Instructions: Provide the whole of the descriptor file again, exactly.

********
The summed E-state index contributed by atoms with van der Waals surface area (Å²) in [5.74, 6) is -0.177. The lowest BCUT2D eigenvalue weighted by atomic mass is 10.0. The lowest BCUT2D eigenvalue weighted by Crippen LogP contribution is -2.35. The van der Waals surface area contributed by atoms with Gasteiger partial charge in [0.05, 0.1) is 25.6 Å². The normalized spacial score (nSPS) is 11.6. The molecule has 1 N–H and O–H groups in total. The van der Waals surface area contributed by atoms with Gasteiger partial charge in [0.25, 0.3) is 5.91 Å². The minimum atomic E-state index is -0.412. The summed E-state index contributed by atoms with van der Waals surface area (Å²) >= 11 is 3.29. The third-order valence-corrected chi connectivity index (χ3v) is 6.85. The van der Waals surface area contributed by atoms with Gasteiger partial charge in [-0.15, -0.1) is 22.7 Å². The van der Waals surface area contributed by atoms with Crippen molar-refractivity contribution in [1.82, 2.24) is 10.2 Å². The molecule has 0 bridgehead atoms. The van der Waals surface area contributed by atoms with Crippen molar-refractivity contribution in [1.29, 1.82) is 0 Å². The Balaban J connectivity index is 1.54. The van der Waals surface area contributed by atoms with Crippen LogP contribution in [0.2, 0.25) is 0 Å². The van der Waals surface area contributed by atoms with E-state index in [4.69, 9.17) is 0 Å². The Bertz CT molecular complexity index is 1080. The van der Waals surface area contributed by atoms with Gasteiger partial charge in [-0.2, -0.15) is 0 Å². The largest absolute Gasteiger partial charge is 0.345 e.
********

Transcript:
The summed E-state index contributed by atoms with van der Waals surface area (Å²) in [5.74, 6) is -0.177. The lowest BCUT2D eigenvalue weighted by atomic mass is 10.0. The lowest BCUT2D eigenvalue weighted by Crippen LogP contribution is -2.35. The van der Waals surface area contributed by atoms with Gasteiger partial charge in [0.05, 0.1) is 25.6 Å². The normalized spacial score (nSPS) is 11.6. The molecule has 1 N–H and O–H groups in total. The van der Waals surface area contributed by atoms with Gasteiger partial charge in [0.25, 0.3) is 5.91 Å². The minimum atomic E-state index is -0.412. The summed E-state index contributed by atoms with van der Waals surface area (Å²) >= 11 is 3.29. The third-order valence-corrected chi connectivity index (χ3v) is 6.85. The van der Waals surface area contributed by atoms with Gasteiger partial charge in [-0.15, -0.1) is 22.7 Å². The van der Waals surface area contributed by atoms with Crippen molar-refractivity contribution in [1.82, 2.24) is 10.2 Å². The molecule has 0 bridgehead atoms. The van der Waals surface area contributed by atoms with Crippen molar-refractivity contribution in [1.29, 1.82) is 0 Å². The Balaban J connectivity index is 1.54. The van der Waals surface area contributed by atoms with Crippen LogP contribution in [0.2, 0.25) is 0 Å². The van der Waals surface area contributed by atoms with E-state index in [4.69, 9.17) is 0 Å². The Bertz CT molecular complexity index is 1080. The van der Waals surface area contributed by atoms with Gasteiger partial charge in [-0.2, -0.15) is 0 Å². The largest absolute Gasteiger partial charge is 0.345 e.